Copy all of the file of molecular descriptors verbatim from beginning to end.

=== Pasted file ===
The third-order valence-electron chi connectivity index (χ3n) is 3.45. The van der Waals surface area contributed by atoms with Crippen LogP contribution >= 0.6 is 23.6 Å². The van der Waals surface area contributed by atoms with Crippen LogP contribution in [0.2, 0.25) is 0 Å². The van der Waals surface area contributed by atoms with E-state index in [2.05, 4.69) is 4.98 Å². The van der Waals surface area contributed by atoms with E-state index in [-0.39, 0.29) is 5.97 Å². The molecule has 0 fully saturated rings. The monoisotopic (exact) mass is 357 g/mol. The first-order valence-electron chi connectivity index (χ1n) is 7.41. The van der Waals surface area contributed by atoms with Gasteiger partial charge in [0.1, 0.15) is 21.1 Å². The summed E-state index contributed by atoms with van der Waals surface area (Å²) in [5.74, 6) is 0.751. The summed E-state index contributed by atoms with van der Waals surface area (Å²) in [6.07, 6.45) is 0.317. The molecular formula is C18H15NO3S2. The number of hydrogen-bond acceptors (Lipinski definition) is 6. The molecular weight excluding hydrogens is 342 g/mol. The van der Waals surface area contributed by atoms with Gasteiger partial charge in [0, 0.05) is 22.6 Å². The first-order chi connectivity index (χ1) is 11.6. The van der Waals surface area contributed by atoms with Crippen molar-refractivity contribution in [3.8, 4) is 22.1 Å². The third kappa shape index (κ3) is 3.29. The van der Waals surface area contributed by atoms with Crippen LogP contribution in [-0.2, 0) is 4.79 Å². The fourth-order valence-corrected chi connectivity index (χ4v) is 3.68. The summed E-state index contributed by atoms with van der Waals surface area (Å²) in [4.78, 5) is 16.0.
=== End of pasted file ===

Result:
The third-order valence-electron chi connectivity index (χ3n) is 3.45. The van der Waals surface area contributed by atoms with Crippen LogP contribution >= 0.6 is 23.6 Å². The van der Waals surface area contributed by atoms with Crippen LogP contribution in [0.2, 0.25) is 0 Å². The van der Waals surface area contributed by atoms with E-state index in [2.05, 4.69) is 4.98 Å². The van der Waals surface area contributed by atoms with E-state index in [-0.39, 0.29) is 5.97 Å². The molecule has 0 fully saturated rings. The monoisotopic (exact) mass is 357 g/mol. The first-order valence-electron chi connectivity index (χ1n) is 7.41. The van der Waals surface area contributed by atoms with Gasteiger partial charge in [0.1, 0.15) is 21.1 Å². The summed E-state index contributed by atoms with van der Waals surface area (Å²) in [5.74, 6) is 0.751. The summed E-state index contributed by atoms with van der Waals surface area (Å²) in [6.07, 6.45) is 0.317. The molecular formula is C18H15NO3S2. The number of hydrogen-bond acceptors (Lipinski definition) is 6. The molecular weight excluding hydrogens is 342 g/mol. The van der Waals surface area contributed by atoms with Gasteiger partial charge in [0, 0.05) is 22.6 Å². The first-order chi connectivity index (χ1) is 11.6. The van der Waals surface area contributed by atoms with Crippen molar-refractivity contribution in [3.8, 4) is 22.1 Å². The third kappa shape index (κ3) is 3.29. The van der Waals surface area contributed by atoms with Crippen LogP contribution in [-0.2, 0) is 4.79 Å². The fourth-order valence-corrected chi connectivity index (χ4v) is 3.68. The summed E-state index contributed by atoms with van der Waals surface area (Å²) in [4.78, 5) is 16.0.